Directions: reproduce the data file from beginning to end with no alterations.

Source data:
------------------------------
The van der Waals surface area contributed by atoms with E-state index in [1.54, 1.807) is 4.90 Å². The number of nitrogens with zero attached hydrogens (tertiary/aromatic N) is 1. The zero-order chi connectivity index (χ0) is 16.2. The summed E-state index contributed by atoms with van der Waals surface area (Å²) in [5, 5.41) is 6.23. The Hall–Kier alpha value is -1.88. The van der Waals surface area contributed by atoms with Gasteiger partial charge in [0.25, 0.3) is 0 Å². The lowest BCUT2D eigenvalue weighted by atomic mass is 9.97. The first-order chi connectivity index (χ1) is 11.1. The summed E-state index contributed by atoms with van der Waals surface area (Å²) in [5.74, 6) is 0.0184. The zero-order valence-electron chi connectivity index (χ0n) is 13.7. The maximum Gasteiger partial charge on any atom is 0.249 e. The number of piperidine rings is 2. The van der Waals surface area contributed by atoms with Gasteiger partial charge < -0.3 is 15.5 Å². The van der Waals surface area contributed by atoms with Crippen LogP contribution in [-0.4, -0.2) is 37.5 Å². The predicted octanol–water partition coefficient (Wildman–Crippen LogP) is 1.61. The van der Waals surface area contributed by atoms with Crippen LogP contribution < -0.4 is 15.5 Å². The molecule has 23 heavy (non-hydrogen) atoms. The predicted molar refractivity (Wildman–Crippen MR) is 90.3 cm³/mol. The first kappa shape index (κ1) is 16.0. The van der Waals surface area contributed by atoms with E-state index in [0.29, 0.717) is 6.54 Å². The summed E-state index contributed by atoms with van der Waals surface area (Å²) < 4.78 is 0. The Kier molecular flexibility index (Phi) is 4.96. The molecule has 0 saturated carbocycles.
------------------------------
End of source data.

The van der Waals surface area contributed by atoms with E-state index in [1.54, 1.807) is 4.90 Å². The number of nitrogens with zero attached hydrogens (tertiary/aromatic N) is 1. The zero-order chi connectivity index (χ0) is 16.2. The summed E-state index contributed by atoms with van der Waals surface area (Å²) in [5, 5.41) is 6.23. The Hall–Kier alpha value is -1.88. The van der Waals surface area contributed by atoms with Gasteiger partial charge in [0.25, 0.3) is 0 Å². The lowest BCUT2D eigenvalue weighted by atomic mass is 9.97. The first-order chi connectivity index (χ1) is 11.1. The summed E-state index contributed by atoms with van der Waals surface area (Å²) in [5.74, 6) is 0.0184. The zero-order valence-electron chi connectivity index (χ0n) is 13.7. The maximum Gasteiger partial charge on any atom is 0.249 e. The number of piperidine rings is 2. The van der Waals surface area contributed by atoms with Gasteiger partial charge < -0.3 is 15.5 Å². The van der Waals surface area contributed by atoms with Crippen LogP contribution in [-0.4, -0.2) is 37.5 Å². The predicted octanol–water partition coefficient (Wildman–Crippen LogP) is 1.61. The van der Waals surface area contributed by atoms with Crippen LogP contribution < -0.4 is 15.5 Å². The molecule has 23 heavy (non-hydrogen) atoms. The predicted molar refractivity (Wildman–Crippen MR) is 90.3 cm³/mol. The first kappa shape index (κ1) is 16.0. The van der Waals surface area contributed by atoms with E-state index in [0.29, 0.717) is 6.54 Å². The summed E-state index contributed by atoms with van der Waals surface area (Å²) < 4.78 is 0. The Kier molecular flexibility index (Phi) is 4.96. The molecule has 0 saturated carbocycles.